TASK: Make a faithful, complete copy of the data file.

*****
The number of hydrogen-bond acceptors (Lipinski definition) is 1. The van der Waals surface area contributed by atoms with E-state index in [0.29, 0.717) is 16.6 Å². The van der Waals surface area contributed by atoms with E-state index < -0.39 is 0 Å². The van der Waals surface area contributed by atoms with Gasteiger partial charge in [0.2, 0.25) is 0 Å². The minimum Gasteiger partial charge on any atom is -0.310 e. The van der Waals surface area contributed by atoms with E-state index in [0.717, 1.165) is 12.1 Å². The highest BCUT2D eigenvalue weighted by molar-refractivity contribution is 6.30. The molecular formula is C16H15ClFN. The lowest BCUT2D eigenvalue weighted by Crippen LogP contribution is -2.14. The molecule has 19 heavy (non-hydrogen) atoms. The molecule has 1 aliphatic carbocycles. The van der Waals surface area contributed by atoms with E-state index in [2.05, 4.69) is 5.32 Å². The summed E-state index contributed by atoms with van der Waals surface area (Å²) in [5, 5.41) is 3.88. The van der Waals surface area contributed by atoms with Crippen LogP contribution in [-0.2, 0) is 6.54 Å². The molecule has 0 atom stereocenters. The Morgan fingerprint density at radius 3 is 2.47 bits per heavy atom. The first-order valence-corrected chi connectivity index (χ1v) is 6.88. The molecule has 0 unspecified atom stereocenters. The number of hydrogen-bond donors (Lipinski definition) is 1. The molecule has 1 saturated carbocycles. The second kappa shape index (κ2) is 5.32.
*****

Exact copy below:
The number of hydrogen-bond acceptors (Lipinski definition) is 1. The van der Waals surface area contributed by atoms with E-state index in [0.29, 0.717) is 16.6 Å². The van der Waals surface area contributed by atoms with E-state index < -0.39 is 0 Å². The van der Waals surface area contributed by atoms with Gasteiger partial charge in [0.2, 0.25) is 0 Å². The minimum Gasteiger partial charge on any atom is -0.310 e. The van der Waals surface area contributed by atoms with E-state index in [0.717, 1.165) is 12.1 Å². The highest BCUT2D eigenvalue weighted by molar-refractivity contribution is 6.30. The molecular formula is C16H15ClFN. The lowest BCUT2D eigenvalue weighted by Crippen LogP contribution is -2.14. The molecule has 19 heavy (non-hydrogen) atoms. The molecule has 1 aliphatic carbocycles. The van der Waals surface area contributed by atoms with E-state index in [2.05, 4.69) is 5.32 Å². The summed E-state index contributed by atoms with van der Waals surface area (Å²) in [5, 5.41) is 3.88. The van der Waals surface area contributed by atoms with Crippen LogP contribution in [-0.2, 0) is 6.54 Å². The molecule has 0 atom stereocenters. The Morgan fingerprint density at radius 3 is 2.47 bits per heavy atom. The first-order valence-corrected chi connectivity index (χ1v) is 6.88. The molecule has 0 unspecified atom stereocenters. The number of hydrogen-bond donors (Lipinski definition) is 1. The molecule has 1 saturated carbocycles. The second kappa shape index (κ2) is 5.32.